Bess however pulled through and the darkest days of Jacinta’s childhood were over. The following years were about music and children. Having discovered a passion for music and performing at an early age, Jacinta was in several performance groups with friends and family, played the violin and had dreams early on of becoming a concert violinist.

At the age of 17, Jacinta gave birth to her first child Leiland. She went on to have another two sons, all two years apart. Being a young mother had its challenges but it never deterred her away from pursuing her musical ambitions.

“The fact that I was a young mother never stopped me from chasing my dreams, in fact I was pushed more because I had kids – I had to be an example for them”

“With music I just kept at it – it was something I discovered I could not, not do. It was a matter of this is who I am, I have to do it. But it’s taken me awhile to get to this
where I have my album, but it’s been at the right point in my life”. At the right point in her life also means finding musical soul mate and love Colin Lillie, a fellow singer songwriter who is one half of Shadows on Blue.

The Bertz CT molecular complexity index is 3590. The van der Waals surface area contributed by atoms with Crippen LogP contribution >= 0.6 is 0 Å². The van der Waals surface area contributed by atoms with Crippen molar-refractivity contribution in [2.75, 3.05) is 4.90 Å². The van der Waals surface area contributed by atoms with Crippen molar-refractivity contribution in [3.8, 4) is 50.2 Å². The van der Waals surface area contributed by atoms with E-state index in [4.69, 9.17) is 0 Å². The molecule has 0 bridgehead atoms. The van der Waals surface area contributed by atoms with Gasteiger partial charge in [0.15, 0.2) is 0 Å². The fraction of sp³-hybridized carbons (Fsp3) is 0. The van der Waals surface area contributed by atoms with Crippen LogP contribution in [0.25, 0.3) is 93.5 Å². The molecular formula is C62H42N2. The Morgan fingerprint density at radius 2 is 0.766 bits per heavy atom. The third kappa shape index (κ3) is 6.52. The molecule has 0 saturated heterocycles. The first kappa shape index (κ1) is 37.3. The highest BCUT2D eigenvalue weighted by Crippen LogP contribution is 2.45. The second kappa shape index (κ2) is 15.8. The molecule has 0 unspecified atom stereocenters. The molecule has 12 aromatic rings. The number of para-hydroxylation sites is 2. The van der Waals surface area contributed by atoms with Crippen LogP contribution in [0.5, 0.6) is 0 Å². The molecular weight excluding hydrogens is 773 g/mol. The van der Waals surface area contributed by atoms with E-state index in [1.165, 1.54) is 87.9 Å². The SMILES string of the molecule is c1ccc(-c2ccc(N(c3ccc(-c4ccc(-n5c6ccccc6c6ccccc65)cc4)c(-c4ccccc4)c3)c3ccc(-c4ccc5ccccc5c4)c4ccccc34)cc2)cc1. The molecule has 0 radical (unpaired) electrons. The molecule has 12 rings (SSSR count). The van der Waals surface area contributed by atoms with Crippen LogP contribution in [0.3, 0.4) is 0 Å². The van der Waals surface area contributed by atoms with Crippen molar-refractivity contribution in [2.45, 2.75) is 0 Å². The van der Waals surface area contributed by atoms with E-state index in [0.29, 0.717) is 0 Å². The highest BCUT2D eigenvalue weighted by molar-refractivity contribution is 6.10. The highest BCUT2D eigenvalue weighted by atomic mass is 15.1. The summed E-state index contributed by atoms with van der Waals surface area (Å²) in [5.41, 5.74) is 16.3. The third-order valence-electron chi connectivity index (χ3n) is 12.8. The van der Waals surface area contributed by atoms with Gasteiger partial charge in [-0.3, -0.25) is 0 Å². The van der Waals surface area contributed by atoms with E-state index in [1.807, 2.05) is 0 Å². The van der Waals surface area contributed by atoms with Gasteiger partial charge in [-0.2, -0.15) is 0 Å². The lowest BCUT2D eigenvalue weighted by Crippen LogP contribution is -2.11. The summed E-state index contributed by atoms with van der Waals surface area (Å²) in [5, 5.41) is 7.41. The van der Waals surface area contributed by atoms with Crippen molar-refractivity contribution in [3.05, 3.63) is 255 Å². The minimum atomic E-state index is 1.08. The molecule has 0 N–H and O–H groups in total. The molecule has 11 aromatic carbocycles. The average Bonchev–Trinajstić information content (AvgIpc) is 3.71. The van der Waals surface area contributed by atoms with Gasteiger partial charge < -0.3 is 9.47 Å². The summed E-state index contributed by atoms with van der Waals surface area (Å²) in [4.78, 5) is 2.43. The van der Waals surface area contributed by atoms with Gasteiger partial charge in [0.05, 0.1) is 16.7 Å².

“I feel strongly that Colin was meant to be involved in this journey and he’s most certainly influenced me – we’re both mad and creative musos, which can sometimes create headaches but we’ve found that we can be comfortable with each other and the music – we live it and breathe it on a daily basis”

Jacinta’s album Dry River was produced by country music industry stalwart Bill Chambers on the CAAMA Music record label and launched late 2013. The album is a personal diary of love lost and gained, self reflection and connection to land and culture. The album’s track ‘Sunshine’ is a dedication to Linawu.